Some n00b questions, pack, inverter and automation


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ivan123

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Jul 4, 2022
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ok, here is another n00b :)

after doing some investigation i decided that i want to build a powerwall.

already i have 3 suppliers where i can pickup e-bike batteries for free :) now al i have to do is take them part and test them.

the basics:
my first desision was that i want to go with a system where i can swap cells easy, with comon, easy to get parts. so i go with a 18650 pcb system with cell holders.

I have not fully decided yet, wich pcb i am going to use.

1. https://www.electronics-lab.com/diy-18650-powerwall-onboard-bms/

this is "my winner" so far, i like the fact that it has a bms system per cell. there are also a few thinks i don't like, mainly the lack of documentation or reviews on this board. also, the cells can only be populated on one side of the pcb. the pcb manufacturer can also take care of soldering all smd components.

2.

nice design, not much info about bms connections, or use with the jehu bms pcb. also, populaties only on one side.

3. https://jag35.com/collections/jehus...gh-power-18650-battery-module-diy-pcb-kit-10x

this can hold 2x7 cell per pcb. lot of documentaton. don't like the need of an external pcb.

still need to make the decision and order the pcb's and other components, i am quirious about your toughts.

i will store everything in a 22U 19 inch rack, mounting everything on shelfs, so that problem is solved.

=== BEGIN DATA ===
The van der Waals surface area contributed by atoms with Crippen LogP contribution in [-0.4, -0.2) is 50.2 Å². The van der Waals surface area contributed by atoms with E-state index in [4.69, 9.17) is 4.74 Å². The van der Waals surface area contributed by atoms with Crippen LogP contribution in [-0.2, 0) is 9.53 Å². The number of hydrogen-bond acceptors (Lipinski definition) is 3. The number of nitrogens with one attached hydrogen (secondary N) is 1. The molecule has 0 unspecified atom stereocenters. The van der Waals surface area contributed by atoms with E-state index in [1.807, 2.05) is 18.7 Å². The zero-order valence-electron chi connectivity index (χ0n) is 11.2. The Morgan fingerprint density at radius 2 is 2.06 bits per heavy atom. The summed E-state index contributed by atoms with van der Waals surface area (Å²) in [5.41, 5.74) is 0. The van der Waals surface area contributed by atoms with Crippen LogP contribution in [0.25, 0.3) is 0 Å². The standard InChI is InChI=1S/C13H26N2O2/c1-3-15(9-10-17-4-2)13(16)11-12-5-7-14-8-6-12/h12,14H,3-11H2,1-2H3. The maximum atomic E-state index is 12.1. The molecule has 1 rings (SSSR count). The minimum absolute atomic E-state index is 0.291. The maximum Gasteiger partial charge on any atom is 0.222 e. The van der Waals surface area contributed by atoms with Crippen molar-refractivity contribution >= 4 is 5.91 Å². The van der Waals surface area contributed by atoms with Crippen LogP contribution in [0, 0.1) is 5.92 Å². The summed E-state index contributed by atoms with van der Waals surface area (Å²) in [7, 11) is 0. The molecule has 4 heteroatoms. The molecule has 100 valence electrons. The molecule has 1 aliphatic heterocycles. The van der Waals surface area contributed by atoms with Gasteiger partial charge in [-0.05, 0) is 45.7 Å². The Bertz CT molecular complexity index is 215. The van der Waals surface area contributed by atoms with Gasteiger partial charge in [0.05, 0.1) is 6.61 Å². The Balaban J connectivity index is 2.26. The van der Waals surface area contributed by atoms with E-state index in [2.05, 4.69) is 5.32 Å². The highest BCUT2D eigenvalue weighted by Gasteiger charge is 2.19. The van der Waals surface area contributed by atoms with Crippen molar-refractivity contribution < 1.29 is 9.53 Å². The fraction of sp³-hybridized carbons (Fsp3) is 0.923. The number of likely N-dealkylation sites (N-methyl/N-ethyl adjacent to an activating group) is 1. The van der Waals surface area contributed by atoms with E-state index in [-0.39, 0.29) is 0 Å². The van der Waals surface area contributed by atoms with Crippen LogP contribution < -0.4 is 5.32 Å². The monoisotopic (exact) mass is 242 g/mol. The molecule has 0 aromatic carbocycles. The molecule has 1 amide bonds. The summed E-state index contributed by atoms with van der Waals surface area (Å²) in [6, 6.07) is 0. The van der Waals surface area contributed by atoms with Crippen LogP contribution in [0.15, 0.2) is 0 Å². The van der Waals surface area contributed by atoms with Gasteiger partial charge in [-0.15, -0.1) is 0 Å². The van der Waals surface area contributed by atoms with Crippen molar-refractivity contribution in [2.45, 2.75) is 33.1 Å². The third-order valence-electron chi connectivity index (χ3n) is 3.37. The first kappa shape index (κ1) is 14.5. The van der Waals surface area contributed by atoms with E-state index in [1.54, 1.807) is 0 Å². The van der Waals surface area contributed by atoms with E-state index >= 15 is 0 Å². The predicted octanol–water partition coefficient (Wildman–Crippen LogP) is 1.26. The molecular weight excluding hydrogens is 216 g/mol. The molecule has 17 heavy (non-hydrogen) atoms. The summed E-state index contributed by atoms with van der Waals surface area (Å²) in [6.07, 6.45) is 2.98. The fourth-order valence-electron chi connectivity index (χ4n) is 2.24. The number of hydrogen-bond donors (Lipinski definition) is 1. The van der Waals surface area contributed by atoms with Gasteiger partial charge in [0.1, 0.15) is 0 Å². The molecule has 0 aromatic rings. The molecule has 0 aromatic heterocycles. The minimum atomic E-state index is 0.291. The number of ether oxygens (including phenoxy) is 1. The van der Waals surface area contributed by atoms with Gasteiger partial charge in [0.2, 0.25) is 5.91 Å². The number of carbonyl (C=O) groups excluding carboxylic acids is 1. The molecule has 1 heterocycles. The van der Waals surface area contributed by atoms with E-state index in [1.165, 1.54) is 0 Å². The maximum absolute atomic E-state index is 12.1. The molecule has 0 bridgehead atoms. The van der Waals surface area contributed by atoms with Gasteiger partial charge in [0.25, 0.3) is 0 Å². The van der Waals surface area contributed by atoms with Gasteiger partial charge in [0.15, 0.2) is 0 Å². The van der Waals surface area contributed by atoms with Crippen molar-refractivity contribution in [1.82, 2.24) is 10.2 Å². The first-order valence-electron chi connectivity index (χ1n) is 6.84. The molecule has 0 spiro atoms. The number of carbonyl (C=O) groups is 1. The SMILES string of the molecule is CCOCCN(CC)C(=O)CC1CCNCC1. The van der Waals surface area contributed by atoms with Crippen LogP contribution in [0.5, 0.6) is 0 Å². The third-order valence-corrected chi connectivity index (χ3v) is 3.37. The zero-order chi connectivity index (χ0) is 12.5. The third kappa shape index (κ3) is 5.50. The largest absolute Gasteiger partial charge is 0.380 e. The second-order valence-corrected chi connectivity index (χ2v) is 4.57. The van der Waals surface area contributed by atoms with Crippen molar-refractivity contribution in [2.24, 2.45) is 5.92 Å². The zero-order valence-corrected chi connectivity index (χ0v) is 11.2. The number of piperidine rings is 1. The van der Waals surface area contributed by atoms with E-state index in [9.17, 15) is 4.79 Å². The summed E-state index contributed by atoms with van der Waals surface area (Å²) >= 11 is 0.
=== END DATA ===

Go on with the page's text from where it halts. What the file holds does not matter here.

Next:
the next problem is the inverter / charger. maybe this is also a good reason to explain why i want to build a wall.
in The Netherlands where i live there is a high hourly fluctuation of energy prices (spot market), see: https://www.easyenergy.com/nl/energietarieven

i want to buy power at the lowest rate from the grid, and sell back at the highest rate.
our connection to the grid is 3x35A (can upgrade to 3x80A, maybe later) 230V, so approx 23KW/h. if i want to store 6 hours of energy, i need a powerwall of at least 150KW/h. i see fluctuation between lo and high of 30 cents.

so, i need a (or multiple) inverter, that can handle this. i need to be able to set to charge /discharge or idle, preferable controlled via HomeAssistant, most ideal is fully automating charge and discharge moments (see https://community.home-assistant.io...rgy-prices-to-activate-electric-boiler/154445 for a positie example).

i see all kind of different projects, most of them has separate chargers and inverters. is there anybody that can give some advice on this? the pack will grow as i proceed, i hope that i can reach somewhere in the region of storing 300KW when finished, and be able to charge and discharge the whole pack in only 6 hours.